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Most Of The Top 25 Fast-Food Chains Flunk The Antibiotics Use Test

September 20, 2016: 12:00 AM EST
The Natural Resources Defense Council and other consumer advocates have flunked 17 of the top 25 fast food chains in the U.S. on the basis of antibiotics use in their menu items. Big name eateries that earned the F grade because of a lack of a strong policy on antibiotics use include KFC, Burger King, Starbucks, IHOP, and Little Caesars. The stars of the class, earning A’s, were Chipotle and Panera Bread. Subway and Chick-fil-A earned a B, while McDonald’s snagged a C+. The FDA discourages producers from using antibiotics routinely in feed to promote growth, but does not prohibit the practice. It also supports routine use in meat and poultry production for disease prevention. The ratings appear in NRDC’s “Chain Reaction” report.
Tara Duggan, "Chipotle, Panera lauded over antibiotics rules; many chains fail", San Francisco Gate, September 20, 2016, © Hearst Communications, Inc
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Food Waste Supermarket Flourishes In Denmark

September 20, 2016: 12:00 AM EST
A Danish charity (Folkekirkens Nødhjælp) that earlier this year opened a supermarket in Copenhagen dedicated to selling surplus food says the project has been successful enough to open two more stores. Food and other items sold in the stores would normally be thrown away because they are past their sell by date or have other imperfections. The WeFood store collects items from a variety of suppliers and sells them at a 30 – 50 percent discount. The store is part of a Danish government initiative to reduce food waste – 700,000 tons a year – in the country.
Hazel Sheffield, "Denmark Plans Two More Food Waste Supermarkets Selling Surplus Produce", Independent, September 20, 2016, © Independent Digital News and Media Ltd.
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Widespread Contamination Found In Baby Food Products

September 20, 2016: 12:00 AM EST
A new nonprofit watchdog organization has compiled a list of baby and toddler foods that are contaminated by harmful ingredients. The Clean Label Project’s list highlights the products that meet or exceed standards established by its medical advisors based on independent lab analyses. Eighty-one percent of the 628 tested products failed to meet the standards. Baby foods were tested for toxic and heavy metals – e.g., arsenic, lead, cadmium – pesticides, bisphenol A (BPA), antibiotics, food coloring and flavors, and other unwanted substances that do not appear on ingredient labels. Eighty percent of infant formulas and 60 percent of meat and dairy baby food jars contained detectable antibiotic residues. One-third of jars and meals tested had detectable pesticide residues.
"Clean Label Project reveals baby food brands with least contaminants", News release, Clean Label Project, September 20, 2016, © Clean Label Project
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Blue Apron’s Meal Kit Facilities Throw Away Far Less Food Than Grocers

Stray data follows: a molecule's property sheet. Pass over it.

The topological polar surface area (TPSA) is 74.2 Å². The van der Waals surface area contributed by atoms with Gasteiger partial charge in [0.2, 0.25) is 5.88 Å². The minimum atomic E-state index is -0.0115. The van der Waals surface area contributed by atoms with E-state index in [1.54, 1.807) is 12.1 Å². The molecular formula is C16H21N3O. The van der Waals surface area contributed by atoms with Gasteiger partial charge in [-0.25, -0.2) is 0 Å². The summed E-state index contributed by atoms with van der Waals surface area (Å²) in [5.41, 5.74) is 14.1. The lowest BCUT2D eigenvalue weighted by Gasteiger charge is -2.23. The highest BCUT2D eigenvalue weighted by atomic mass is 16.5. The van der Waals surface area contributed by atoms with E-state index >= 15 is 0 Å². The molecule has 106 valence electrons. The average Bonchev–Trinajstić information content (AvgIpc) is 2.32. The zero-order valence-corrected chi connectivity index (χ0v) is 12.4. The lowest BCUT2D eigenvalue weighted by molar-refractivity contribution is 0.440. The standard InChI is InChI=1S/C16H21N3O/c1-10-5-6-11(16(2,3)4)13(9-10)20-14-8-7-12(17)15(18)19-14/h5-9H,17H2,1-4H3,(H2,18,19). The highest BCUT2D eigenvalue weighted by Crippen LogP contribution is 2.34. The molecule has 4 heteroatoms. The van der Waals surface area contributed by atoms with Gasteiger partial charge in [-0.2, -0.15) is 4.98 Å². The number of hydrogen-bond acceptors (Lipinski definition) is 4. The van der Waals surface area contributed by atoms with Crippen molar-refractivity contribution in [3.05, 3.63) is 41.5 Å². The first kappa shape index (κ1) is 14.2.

September 19, 2016: 12:00 AM EST
The Blue Apron meal kit delivery company is managing to keep food waste to a minimum at its prep facility, according to a study by a nonprofit sustainability advocate. BSR found that Blue Apron trashed only 5.5 percent of its food, compared to the to the 10.5 percent thrown out by grocery stores. The organization also found that buyers of Blue Apron kits threw away only 7.6 percent of the meals, instead of the 24 percent usually thrown away after home cooking. The key reason for the company’s lower waste generation is the fact that it knows exactly how much food it needs for each kit.
Adele Peters, "Cooking With A Meal Kit May Waste 62% Less Food Than Grocery Store Ingredients", Fast Company, September 19, 2016, © Mansueto Ventures, LLC
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Feed The 5000 Anti-Food Waste Events Coming To The U.S.

September 19, 2016: 12:00 AM EST
A British nonprofit environmental organization is taking its food waste awareness festivals to the U.S. this fall with the support of the Rockefeller Foundation. As part of its mission to end food waste at every level of the food system, Feedback will be sponsoring Feeding the 5000 events – begun in the U.K. but now conducted in more than 40 cities worldwide – in Portland, Me., Poughkeepsie, N.Y., and Denver, Colo., in October. At the events, free meals crafted entirely with surplus food are served to the public. In addition to demonstrating that surplus food is delicious, the events are meant to raise awareness among supermarkets and big businesses of the need to end practices that lead to food waste.
"Feeding the 5000 Events Spread Across America as Heat Rises in Fight Against Food Waste", News release, Feedback, September 19, 2016, © Feedback
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Real Junk Food Project Repurposes Surplus Food In A Network Of Affiliated Cafes

September 18, 2016: 12:00 AM EST